Photos of abandoned Soviet military sites

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#1  Mongolia’s 126th Fighter Aviation Regiment

Eric Lusito

This image from Lusito’s Traces of the Soviet Empire series depicts a Soviet aviation base in Mongolia. It was built in the 1970s at a region that was viewed as the frontline in a potential conflict with China. At the time, relations between Moscow and Beijing were at an all-time low.

#2  Mongolian 41st Rifle Division

Eric Lusito

This is a memorial to the troops who served in the Great Patriotic War (World War II). Military parades were held in the area in front of the monuments.

#3  Mongolian 677th Artillery Regiment

Eric Lusito

This facility was near the northern edge of the Gobi Desert and was intended to counter a potential Chinese threat.

#4  Mongolian 2nd Guards Tank Division

Eric Lusito

During the Soviet period, numerous military troops and their families resided in and around Choibalsan, Mongolia, which has a population of over 300,000. It is now, approximately 39,000.

#5  Central Group of Forces Headquarters, Czech Republic

Eric Lusito

Milovice was a key facility in Czechoslovakia (now the Czech Republic) and the GCF’s headquarters (Central Group of Forces). From 1984 to 1988, the Soviet army may have had as many as 100,000 personnel (including families) stationed in Milovice.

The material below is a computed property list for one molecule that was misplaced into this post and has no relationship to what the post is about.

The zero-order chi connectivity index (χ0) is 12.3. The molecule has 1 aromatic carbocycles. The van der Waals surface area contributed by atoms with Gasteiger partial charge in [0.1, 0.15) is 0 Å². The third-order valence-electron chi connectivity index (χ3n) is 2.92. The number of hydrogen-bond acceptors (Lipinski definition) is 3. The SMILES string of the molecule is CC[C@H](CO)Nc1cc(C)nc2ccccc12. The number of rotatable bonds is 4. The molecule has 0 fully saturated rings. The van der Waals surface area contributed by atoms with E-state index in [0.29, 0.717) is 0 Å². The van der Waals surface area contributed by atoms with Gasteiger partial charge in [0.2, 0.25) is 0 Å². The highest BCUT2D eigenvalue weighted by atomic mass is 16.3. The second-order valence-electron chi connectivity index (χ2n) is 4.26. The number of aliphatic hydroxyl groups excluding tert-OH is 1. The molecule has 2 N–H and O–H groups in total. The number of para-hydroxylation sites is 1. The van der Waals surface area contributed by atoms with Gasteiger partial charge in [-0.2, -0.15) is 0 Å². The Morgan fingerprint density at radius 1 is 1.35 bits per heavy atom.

#6  129th Independent Radar Early Detection Center, Latvia

Eric Lusito

The station was in charge of detecting incoming Western ballistic missiles. “Victory begins here!” says the motto on the wall.

#7  Kazakhstan’s 44th Independent Command Complex

Eric Lusito

It became one of the most sophisticated Soviet space observation bases, equipped with satellite control and space surveillance facilities, in the 1950s to track satellites.

#8  Latvia’s 649th Independent Space Objects Radio Intelligence Center

Eric Lusito

Soviet military bases in foreign countries tended to be isolated settlements hidden away from the public in restricted areas.

#9  Russia’s KGB, military unit 93544

Eric Lusito

According to Francis Conte, Professor of Russian and Soviet Culture at the University of Paris-Sorbonne, Lusito “assists us in understanding that, in Russia as everywhere, ruins are the manifestation of fundamental transformations in time and history.”

#10  I work for the Soviet Union

Eric Lusito

#11  Soviet Officers are Loyal Sons of the People

Eric Lusito
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